There are several ways to build windows in Studio max using inset, connect bevel and extrude, but it takes along time selecting the edges, vertexes and polygons whilst swiveling the view trying to get into that hard to see corner. Now though we have the use of Bevel Profile which makes building windows extremely quick and you end up with an incredible amount of detail that you would never get using the standard method
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So lets get started with a simple room built using CG Interior building the walls, ceiling and floor.
The first thing we need to to is to set the snap tool to Vertex, so right click on the snap tool on the ribbon at the top of the screen and set the Snaps options to Vertex and Midpoint then close this and make sure the snaps tool is set to 3D.
We are now going to make a plane in the window space and set the length and width segments to the amount of windows you require. We are going to use this plane as a guide to draw the spline’s we are going to loft.
With the plane selected tap the space bar to lock it as the selection and in the top view I click and held on the y arrow constraining the axis and dragged over to the middle of the middle of the window hole. Because we set the snap options to midpoint it will place the plane in the middle of the window space.
If we now click Alt Q whilst having the plane selected we can single it out of the scene and build the window in a nice clean space.
After clicking the space bar again to unlock the plane I switched to the front view [F] and singled it out [Alt W]. Now all we have to do is draw the spline’s where we want the window frame. So using the line tool I drew one spline around the the plane for the architrave then five single lines for the frame, don’t worry about them crossing each other.
I have a bunch of profiles saved in a folder on my machine so I imported one that is made for a wall that is 1 foot deep, but I could have used any of them and moved the architrave vertexes later.
The main thing to notice here is the little white vertex. This is the vertex that will get attached to the spline if it is in the wrong place click the correct vertex and choose Make First on the vertex modifier drop down.
Select the outer line and add a Bevel Profile modifier and pick the big profile. There is a good chance the profile will wrap in the wrong direction. If this happens go to the modifier and select the Bevel Profile Gismo and use the rotate tool with Angle Snap Toggle turned on to help you rotate the profile 180 degrees so it looks like the one below.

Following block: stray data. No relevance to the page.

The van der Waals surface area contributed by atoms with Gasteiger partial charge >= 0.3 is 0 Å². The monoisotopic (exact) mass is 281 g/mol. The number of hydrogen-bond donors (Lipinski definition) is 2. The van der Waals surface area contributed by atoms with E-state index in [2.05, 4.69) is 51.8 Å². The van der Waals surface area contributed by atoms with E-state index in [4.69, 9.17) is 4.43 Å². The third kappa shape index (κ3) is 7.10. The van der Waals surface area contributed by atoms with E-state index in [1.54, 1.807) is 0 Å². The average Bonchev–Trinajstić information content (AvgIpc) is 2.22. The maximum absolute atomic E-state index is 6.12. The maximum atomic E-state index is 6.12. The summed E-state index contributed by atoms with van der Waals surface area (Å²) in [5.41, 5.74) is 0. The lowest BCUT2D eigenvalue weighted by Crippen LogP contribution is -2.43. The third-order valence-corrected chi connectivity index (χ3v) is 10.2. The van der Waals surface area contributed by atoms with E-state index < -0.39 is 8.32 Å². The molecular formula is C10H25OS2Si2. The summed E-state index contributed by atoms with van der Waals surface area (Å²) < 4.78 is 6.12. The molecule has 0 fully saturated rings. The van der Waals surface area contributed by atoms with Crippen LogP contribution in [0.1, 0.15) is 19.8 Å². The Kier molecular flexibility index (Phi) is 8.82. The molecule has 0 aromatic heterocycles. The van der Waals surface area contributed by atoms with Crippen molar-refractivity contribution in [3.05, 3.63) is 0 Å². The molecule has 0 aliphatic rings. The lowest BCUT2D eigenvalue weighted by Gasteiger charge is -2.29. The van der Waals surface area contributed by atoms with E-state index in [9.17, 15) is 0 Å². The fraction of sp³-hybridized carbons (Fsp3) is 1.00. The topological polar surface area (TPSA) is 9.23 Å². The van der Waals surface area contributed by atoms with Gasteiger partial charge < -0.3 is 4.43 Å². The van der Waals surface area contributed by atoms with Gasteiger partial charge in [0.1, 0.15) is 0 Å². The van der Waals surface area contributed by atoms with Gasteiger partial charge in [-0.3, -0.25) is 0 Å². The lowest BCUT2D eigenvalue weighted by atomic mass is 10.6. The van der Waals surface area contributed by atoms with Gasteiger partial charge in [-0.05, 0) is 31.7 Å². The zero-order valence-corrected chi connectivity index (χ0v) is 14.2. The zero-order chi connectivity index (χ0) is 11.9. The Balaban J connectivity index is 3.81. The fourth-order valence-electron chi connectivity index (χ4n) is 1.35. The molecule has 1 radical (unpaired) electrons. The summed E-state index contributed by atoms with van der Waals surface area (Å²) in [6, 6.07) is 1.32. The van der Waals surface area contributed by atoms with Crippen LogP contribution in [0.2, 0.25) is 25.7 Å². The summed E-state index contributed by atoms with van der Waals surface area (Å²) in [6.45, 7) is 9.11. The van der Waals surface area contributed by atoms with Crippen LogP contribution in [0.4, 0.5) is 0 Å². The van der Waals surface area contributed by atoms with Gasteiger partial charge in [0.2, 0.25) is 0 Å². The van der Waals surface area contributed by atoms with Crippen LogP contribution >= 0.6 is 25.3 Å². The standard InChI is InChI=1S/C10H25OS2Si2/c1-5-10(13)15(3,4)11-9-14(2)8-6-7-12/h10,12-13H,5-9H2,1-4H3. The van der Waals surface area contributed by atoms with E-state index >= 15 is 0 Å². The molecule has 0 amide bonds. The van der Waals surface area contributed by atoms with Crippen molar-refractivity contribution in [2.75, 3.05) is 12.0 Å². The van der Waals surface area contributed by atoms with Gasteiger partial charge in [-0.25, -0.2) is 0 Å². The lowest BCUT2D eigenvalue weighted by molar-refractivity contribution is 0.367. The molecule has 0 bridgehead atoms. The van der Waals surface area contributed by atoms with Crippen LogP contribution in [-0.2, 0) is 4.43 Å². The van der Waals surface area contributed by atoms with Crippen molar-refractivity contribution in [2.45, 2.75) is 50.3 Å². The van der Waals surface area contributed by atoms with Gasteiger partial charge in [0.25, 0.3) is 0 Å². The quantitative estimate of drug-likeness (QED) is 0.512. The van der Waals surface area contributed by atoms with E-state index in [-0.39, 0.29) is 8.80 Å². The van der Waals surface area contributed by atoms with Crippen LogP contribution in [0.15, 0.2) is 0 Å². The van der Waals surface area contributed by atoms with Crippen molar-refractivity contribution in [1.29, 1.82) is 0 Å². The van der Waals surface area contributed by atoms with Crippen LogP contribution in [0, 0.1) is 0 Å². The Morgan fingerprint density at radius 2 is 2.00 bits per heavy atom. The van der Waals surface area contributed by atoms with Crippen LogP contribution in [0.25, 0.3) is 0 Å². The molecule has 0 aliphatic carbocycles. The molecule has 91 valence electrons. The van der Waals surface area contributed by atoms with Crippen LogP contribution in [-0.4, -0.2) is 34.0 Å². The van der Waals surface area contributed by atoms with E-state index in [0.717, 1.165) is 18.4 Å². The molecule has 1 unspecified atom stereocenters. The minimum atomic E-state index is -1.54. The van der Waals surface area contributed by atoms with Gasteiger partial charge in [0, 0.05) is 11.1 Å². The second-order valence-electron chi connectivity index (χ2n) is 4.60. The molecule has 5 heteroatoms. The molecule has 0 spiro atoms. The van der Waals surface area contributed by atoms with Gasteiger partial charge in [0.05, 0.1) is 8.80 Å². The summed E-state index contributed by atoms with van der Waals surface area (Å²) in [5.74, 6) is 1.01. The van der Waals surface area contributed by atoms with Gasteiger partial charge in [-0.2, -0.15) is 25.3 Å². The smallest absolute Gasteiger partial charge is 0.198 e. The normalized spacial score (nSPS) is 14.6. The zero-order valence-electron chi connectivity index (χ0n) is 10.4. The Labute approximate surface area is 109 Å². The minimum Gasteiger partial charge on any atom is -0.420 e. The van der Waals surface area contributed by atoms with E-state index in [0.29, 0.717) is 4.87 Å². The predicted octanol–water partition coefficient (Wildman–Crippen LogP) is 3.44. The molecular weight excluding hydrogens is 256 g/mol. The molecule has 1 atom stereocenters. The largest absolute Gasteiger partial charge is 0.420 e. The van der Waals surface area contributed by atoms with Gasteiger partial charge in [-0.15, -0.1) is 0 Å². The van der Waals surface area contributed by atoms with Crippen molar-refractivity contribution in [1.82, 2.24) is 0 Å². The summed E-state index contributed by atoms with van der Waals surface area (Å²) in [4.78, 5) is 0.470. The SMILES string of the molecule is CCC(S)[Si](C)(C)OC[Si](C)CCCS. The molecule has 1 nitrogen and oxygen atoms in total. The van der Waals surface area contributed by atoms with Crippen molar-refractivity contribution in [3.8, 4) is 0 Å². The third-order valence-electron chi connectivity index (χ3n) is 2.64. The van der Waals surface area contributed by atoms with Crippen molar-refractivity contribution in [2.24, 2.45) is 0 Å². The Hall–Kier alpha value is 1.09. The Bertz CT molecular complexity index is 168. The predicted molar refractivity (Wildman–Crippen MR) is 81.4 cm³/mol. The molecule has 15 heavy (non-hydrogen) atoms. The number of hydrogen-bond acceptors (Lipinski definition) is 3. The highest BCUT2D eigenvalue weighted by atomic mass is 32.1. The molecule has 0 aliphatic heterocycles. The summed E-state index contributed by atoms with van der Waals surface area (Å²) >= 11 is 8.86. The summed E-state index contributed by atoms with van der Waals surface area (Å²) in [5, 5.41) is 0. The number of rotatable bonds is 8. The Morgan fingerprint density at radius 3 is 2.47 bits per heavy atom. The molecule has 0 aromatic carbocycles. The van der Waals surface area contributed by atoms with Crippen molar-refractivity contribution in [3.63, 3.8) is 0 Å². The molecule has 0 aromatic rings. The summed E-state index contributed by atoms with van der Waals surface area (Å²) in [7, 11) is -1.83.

For the window frame part select one of the horizontal spline add a Bevel Profile modifier and pick the smaller profile. This will only do one side of the frame so we need to add a Symmetry modifier and selecting "y" Axis and flipped to make the other side. You can now copy and paste the Bevel Profile and Symmetry in the modifier panel to the other horizontal spline.
You can now do the same for the vertical spline’s, bevel one of the spline’s and copy to the other two.
That’s it really, add a couple of window panes down the middle and materials and its done.
Apart from the speed of doing this you can get an incredible amount of detail that would take hours to get by modeling and you probably wouldn’t achieve. Just look at the wonderful curves and nooks & cranies you would spend hours over if modeling.
If you want a window sill just delete the bottom spline from the outer architrave spline and add a chamfered box.
Now this is quite a simple window that doesn’t open, but its not too hard to split the window into segments and make two boxes built in the same way for an open window, you need a different set of profiles though.
Let your imagination go its not to hard to do an arched window with the same profiles I used on the rectangular window, or a perfect circle.
I hope this tutorial has helped you in some way, please feel free to leave any comments or questions below, I would love to see some of your own examples.
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